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How Walking Can Change Your Life

person with purple walking shoes walking on concrete path lined by grass
February 28, 2020

I was a runner for about five years. Did some 5k’s, half-marathons, and one accidental marathon. I thought I had signed up for the half and discovered the night before the race I was actually registered for the full marathon. It was too late to switch and I didn’t want to lose the finisher’s medal so I ran it.

In between races I ran several times a week at a park near our house. I gradually realized I enjoyed my cool-down post-run walk far more than the run itself. It was around this time I also got my first Fitbit. That little device changed my life.

The Centers for Disease Control and Prevention recommends we get between 150-300 minutes of moderate physical activity each week. The benefits are pretty incredible.

  1. A lower risk of heart disease.
  2. You can lower your risk of getting some cancers including colon, breast, and lung.
  3. The risk of diabetes is lower.
  4. You strengthen your bones and muscles
  5. A lowered risk for depression.
  6. It helps you manage stress.
  7. You think better.

The key to these benefits is finding a physical activity that has enough intensity that you can do regularly and will ENJOY DOING! This was why I stopped running and started walking for fitness.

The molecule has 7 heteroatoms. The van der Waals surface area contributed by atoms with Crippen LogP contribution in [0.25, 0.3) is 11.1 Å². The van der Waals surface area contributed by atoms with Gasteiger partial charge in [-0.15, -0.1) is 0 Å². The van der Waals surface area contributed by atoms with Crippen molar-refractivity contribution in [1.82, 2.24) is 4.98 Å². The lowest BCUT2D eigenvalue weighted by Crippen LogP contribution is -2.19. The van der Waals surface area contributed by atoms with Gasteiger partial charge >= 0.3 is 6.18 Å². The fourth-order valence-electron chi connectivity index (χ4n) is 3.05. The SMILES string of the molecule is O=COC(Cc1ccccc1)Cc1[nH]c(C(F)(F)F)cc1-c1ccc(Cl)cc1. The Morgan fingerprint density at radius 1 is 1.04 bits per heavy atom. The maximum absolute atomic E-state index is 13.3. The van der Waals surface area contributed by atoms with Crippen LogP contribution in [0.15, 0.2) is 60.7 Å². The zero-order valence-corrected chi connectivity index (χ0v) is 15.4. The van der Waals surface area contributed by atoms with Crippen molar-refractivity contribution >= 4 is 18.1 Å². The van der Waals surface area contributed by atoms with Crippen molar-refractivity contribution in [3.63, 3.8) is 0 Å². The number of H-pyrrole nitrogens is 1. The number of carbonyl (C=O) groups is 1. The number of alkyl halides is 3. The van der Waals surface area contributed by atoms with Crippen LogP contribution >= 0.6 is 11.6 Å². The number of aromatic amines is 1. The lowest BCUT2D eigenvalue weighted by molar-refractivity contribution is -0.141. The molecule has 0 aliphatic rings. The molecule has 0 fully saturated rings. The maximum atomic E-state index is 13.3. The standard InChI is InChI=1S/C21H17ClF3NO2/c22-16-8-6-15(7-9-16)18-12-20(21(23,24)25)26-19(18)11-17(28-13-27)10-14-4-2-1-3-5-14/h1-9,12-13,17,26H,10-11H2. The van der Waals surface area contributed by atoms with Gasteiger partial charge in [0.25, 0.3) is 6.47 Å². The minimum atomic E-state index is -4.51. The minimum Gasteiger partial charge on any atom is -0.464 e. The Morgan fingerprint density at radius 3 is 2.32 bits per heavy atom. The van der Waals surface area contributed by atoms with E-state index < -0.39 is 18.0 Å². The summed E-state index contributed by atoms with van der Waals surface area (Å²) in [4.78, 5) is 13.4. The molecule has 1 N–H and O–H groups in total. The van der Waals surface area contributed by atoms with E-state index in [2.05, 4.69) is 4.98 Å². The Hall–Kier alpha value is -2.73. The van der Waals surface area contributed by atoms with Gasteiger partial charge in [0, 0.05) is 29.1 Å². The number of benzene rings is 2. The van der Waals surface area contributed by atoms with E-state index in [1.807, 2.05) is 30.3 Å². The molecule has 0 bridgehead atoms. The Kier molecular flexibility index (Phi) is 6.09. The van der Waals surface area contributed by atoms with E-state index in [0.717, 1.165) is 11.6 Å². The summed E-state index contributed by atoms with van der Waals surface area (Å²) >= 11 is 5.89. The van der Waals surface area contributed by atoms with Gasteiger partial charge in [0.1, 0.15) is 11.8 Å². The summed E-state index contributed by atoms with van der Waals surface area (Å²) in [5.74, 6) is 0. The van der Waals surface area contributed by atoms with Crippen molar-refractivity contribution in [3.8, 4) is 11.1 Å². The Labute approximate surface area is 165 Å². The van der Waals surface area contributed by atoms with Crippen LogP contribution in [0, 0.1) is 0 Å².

If you can walk about 1,000 steps in ten-minutes then you have reached the recommended intensity level. That’s not the kind of pace you’d get putting laundry away, going through the grocery store, or walking down the hallway to use the restroom at work.

But, if you set aside 30 minutes each day for an intentional walk it’s the kind of pace that you’d be able to reach and sustain. If you’ve ever struggled to make exercise a regular part of your life, walking may be a perfect activity for you.

  1. Walking is effective. It’s exactly the kind of moderate level physical activity recommended for better health.
  2. Walking is sustainable. Because it’s low impact, your chance of injury is lower. Walking is also an activity you can do for years and decades to come.
  3. Walking is flexible. You don’t need a gym to walk for fitness. You can do it anywhere and at any time.
  4. Walking is fun. This is the best part. Because walking is so flexible you can customize it in a way that’s enjoyable for you. You can walk with others or alone. You can hike through the woods or explore a city. You can walk quietly or listen to BRIGHT-FM. Find whatever is fun for you!

If you want to make walking a path to better health it’s important you start small. This is where most fitness programs go off the rails. We start way too big and lose interest when it starts feeling like too much.

Instead, start with a short five-minute walk each day. That probably won’t feel like much, but you’re creating a habit. After a month add another 5-minutes…and so on.

If you have a Fitbit start by figuring out how many steps you average each day and add 500. Reach that goal every day for a month and then increase.

Before long, your walking habit will create fitness momentum which just keeps building. Eventually you too can talk about how walking changed your life.

Dave is part of the BRIGHT-FM morning show, Tracey and Dave. He also has a blog that’s helping people discover the life-changing impact of walking for exercise.

Link to Dave Paul’s Blog:

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